Take a task-based approach to working, breaking things down into smaller elements. We always do this. Tasks that take between 20 and 40 minutes and often involve generating more than one option for the brief work well for us - you don’t have long enough to get obsessed with creating something perfect and the need for multiple options prevents you from getting too hung up on your first (and quite probably not best) idea. I’d credit a lot of this to Anne Bogart and her idea of ‘exquisite pressure’. Working online, we’ve made tasks shorter, with breaks in between them. We’ve also made the day together shorter (usually an intense half day), which means the person coming up with the tasks has the time to craft them in between group sessions.  We often alternate working as a whole group and working in pairs or smaller groups on specific tasks and to encourage divergent thinking. And like always, we switch up the group sizes and combinations we work in, to prevent groupthink.

Making a show online = like building a Billy Bookcase. But less shouting involved.

Know when you’re in create mode and when you’re in edit mode. The two are completely different things. If there’s three of you and two are trying to come up with all the low-level issues that could happen on a discount airline and one person is critiquing everything that comes up, everyone is going to end up feeling crap… and because it’s online, people are likely to get further into the feeling-like-crap before their collaborators pick up on that. Working online means you have to be a better communicator - and more explicit with your instructions. So be clear: example - the aim of the next fifteen minutes is to come up with a list of murder mystery tropes - don’t worry about if they’re good or interesting, we’ll figure that out next. Name stuff and be clearer than you think you need to be.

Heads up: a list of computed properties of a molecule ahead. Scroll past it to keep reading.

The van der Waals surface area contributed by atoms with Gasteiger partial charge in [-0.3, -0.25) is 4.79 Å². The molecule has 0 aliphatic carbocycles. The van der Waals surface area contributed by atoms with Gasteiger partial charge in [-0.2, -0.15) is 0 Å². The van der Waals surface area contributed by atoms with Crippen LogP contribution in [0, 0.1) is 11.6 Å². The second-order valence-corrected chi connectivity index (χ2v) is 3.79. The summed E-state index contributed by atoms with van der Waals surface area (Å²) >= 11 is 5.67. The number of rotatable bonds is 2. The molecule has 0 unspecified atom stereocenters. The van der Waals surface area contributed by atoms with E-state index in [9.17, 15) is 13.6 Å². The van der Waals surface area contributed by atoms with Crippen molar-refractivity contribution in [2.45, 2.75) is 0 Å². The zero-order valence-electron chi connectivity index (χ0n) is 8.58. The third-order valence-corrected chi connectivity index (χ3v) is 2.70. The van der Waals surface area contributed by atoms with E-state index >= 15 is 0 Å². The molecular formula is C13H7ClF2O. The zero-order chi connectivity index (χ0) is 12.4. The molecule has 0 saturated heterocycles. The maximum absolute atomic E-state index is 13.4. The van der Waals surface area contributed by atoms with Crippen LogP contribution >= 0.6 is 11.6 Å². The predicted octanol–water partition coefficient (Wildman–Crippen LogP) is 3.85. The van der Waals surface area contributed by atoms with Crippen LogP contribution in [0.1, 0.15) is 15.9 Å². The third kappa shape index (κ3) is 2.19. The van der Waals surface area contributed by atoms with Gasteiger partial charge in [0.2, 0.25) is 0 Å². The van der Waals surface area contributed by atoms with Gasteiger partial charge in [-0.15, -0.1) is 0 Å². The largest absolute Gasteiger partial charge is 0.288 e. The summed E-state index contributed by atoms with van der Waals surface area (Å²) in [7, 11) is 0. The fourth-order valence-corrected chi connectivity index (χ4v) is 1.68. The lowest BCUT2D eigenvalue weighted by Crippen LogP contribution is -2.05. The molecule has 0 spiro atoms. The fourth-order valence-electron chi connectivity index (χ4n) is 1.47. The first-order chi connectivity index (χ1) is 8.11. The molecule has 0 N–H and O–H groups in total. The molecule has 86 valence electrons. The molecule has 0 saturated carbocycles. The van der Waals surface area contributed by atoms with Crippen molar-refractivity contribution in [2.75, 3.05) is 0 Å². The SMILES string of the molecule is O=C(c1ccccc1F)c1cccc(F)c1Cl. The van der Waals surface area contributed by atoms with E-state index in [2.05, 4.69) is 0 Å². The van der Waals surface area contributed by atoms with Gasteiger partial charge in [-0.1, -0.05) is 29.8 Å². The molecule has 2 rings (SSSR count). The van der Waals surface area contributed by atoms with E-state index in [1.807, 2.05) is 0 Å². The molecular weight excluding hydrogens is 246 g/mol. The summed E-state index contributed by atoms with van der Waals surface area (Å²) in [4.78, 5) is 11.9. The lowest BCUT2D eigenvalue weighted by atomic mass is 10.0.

Get your systems sorted. How will you communicate? Where will people save stuff? Is there some central place anyone can look at at any moment and know where everyone is at? We use gather for video-time together, Google docs for idea-dumps, and Google-sheets for task-tracking… the joy of turning a cell with your name on it green! We use Slack for quick communication when we’re not on video-calls. Use whatever works for you and I would say, keep it as simple as possible. Agree how you’re going to use things so everyone feels comfortable - so within work hours we use Slack for quick questions and we expect quick answers, unless someone has set their status to away, in which case, we won’t expect a quick answer.

Slack chats... all the cool kids are doing it. And don't you dare say that Slack is boomer Discord.